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Nuclear Energy Considered as Alternative to Help Biden Reach Climate Goals

November 4, 2021 by Tom Ramstack

WASHINGTON — Representatives of the nuclear power industry tried to convince a Senate panel Thursday that much of the answer to reducing global warming is already within our grasp.

Nuclear energy technology has advanced beyond the horrors of meltdowns and city-killing blasts to become a practical way of powering the nation’s electrical grid, they said.

It also could be turned over to private companies to produce medical treatments, hydrogen for a new breed of vehicle engines and to desalinate seawater for municipal water systems.

“Nuclear energy is a proven, low-emission option that can provide consistent, dispatchable power to meet electricity demands,” said Shannon Bragg-Sitton, a division director for Idaho National Laboratory.

She testified before the Senate Committee on Energy and Natural Resources as it tried to determine whether new nuclear power systems could help the Biden administration reach its goal of eliminating fossil fuels in the U.S. by 2035.

Separately, she told The Well News that nuclear energy has the advantage of being multifaceted.

“As part of integrated energy systems, current and future nuclear reactors would continue to generate electricity when demand is high,” she said. “But when demand is low, or when ample electricity is available from renewables, those reactors could divert excess energy in the form of heat, steam or electricity to a wide range of applications — from purifying water and heating greenhouses to producing hydrogen and manufacturing steel.”

Much of the U.S. power grid is fueled by coal-fired and hydropower plants, which were built for the sole purpose of generating electricity.

Any new development of nuclear power as an alternative energy source is likely to depend on votes pending in Congress on Biden’s aggressive climate policy.

The president proposes $555 billion in programs to reduce greenhouse gas emissions and clean up the environment. Alternative energy, such as solar, wind generators and nuclear power, would receive big infusions of money to replace oil and gas under Biden’s proposal.

If Biden’s plan for infrastructure improvements are added, Congress would allocate more than $900 billion to climate change through grants, tax credits and other measures.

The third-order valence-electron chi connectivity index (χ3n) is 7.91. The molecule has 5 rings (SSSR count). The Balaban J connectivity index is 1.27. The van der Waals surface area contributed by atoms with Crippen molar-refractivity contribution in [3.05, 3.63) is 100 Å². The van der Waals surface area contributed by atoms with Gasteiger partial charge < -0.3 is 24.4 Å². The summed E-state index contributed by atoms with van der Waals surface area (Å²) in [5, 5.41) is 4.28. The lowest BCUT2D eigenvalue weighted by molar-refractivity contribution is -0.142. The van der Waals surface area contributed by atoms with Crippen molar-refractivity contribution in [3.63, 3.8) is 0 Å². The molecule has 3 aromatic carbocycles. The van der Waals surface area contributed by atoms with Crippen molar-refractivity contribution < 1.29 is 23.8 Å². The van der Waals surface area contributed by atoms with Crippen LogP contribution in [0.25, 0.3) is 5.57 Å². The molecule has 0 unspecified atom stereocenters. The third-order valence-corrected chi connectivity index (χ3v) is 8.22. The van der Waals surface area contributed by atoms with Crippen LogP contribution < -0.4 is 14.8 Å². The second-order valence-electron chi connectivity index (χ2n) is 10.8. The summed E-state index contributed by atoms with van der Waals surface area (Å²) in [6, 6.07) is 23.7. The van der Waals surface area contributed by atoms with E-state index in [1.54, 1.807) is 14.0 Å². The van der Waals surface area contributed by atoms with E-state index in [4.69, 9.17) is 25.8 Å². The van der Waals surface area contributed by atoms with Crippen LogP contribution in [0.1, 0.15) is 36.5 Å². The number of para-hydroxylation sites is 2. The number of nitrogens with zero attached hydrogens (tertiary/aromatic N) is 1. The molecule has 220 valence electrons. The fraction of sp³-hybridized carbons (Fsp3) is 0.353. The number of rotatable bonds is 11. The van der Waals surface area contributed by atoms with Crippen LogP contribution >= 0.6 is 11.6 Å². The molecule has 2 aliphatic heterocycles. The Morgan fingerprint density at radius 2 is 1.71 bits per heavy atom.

A final vote could come as soon as next week. So far, it is stalled by Republicans and two holdout Democrats who are concerned Biden’s plan would add too much to the federal deficit.

The president returned to Washington Tuesday from the COP26 climate change summit in Glasgow, Scotland, where he committed the U.S. to join in reducing methane emissions and reversing global deforestation by 2030.

Sen. Joe Manchin, D-W.Va., chairman of the Senate Committee on Energy and Natural Resources, said during the hearing Thursday, “I believe advanced nuclear reactors hold enormous potential to provide opportunity to communities across the country with zero-emission, baseload power.”

He also acknowledged steep challenges with current energy supplies.

Industrial emissions have increased 69% since 1990, Manchin said. They make up about 28% of total greenhouse gas emissions.

Meanwhile, developing countries are trying to help their economies by investing in more energy-intensive industries, meaning the outlook for global warming is getting worse without a shift to more clean energy, he said.

“This shift is an enormous opportunity to deploy new technologies domestically and abroad to promote job growth here in the U.S. as the demand for nuclear technologies that reduce emissions and deliver industrial products such as hydrogen, chemical feedstock, district heating, water purification and building materials increases,” Manchin said.

Michael J. Guastella, executive director of the Council on Radionuclides and Radiopharmaceuticals, Inc., said more than 20 million medical procedures using radioactive material are performed in the U.S. every year. However, the U.S. lacks the facilities to produce the material, instead relying on imports.

“Nuclear medicine is integral to the care of patients with cancer, heart disease and brain disorders,” Guastella said.

Licensing reactors to produce the material for nuclear medicine could relieve the dependence of U.S. hospitals on foreign suppliers, he said.  

Tom can be reached at tom@thewellnews.com

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